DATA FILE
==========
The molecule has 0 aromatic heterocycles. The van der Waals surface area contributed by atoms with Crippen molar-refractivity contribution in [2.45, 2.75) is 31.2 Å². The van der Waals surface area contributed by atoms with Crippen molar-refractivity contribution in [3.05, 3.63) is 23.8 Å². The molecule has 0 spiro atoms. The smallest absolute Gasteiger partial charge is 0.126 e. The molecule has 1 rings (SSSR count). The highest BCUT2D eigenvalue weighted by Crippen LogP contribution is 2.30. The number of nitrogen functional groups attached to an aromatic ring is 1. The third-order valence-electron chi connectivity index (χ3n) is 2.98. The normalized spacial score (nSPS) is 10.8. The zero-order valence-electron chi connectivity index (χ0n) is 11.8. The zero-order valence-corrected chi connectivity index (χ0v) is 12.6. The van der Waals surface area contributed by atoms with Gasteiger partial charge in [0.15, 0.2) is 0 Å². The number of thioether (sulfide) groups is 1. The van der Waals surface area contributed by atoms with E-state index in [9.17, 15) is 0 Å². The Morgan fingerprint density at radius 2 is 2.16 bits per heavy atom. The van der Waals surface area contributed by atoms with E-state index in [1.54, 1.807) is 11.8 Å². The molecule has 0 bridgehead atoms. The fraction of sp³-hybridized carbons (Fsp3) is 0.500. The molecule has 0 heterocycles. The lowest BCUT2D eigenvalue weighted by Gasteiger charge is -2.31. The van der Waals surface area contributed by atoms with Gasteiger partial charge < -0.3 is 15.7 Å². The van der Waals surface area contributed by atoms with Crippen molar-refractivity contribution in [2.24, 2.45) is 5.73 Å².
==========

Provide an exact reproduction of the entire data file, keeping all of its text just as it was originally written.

The molecule has 0 aromatic heterocycles. The van der Waals surface area contributed by atoms with Crippen molar-refractivity contribution in [2.45, 2.75) is 31.2 Å². The van der Waals surface area contributed by atoms with Crippen molar-refractivity contribution in [3.05, 3.63) is 23.8 Å². The molecule has 0 spiro atoms. The smallest absolute Gasteiger partial charge is 0.126 e. The molecule has 1 rings (SSSR count). The highest BCUT2D eigenvalue weighted by Crippen LogP contribution is 2.30. The number of nitrogen functional groups attached to an aromatic ring is 1. The third-order valence-electron chi connectivity index (χ3n) is 2.98. The normalized spacial score (nSPS) is 10.8. The zero-order valence-electron chi connectivity index (χ0n) is 11.8. The zero-order valence-corrected chi connectivity index (χ0v) is 12.6. The van der Waals surface area contributed by atoms with Gasteiger partial charge in [0.15, 0.2) is 0 Å². The number of thioether (sulfide) groups is 1. The van der Waals surface area contributed by atoms with E-state index in [9.17, 15) is 0 Å². The Morgan fingerprint density at radius 2 is 2.16 bits per heavy atom. The van der Waals surface area contributed by atoms with E-state index in [1.54, 1.807) is 11.8 Å². The molecule has 0 bridgehead atoms. The fraction of sp³-hybridized carbons (Fsp3) is 0.500. The molecule has 0 heterocycles. The lowest BCUT2D eigenvalue weighted by Gasteiger charge is -2.31. The van der Waals surface area contributed by atoms with Gasteiger partial charge < -0.3 is 15.7 Å². The van der Waals surface area contributed by atoms with Crippen molar-refractivity contribution in [2.24, 2.45) is 5.73 Å².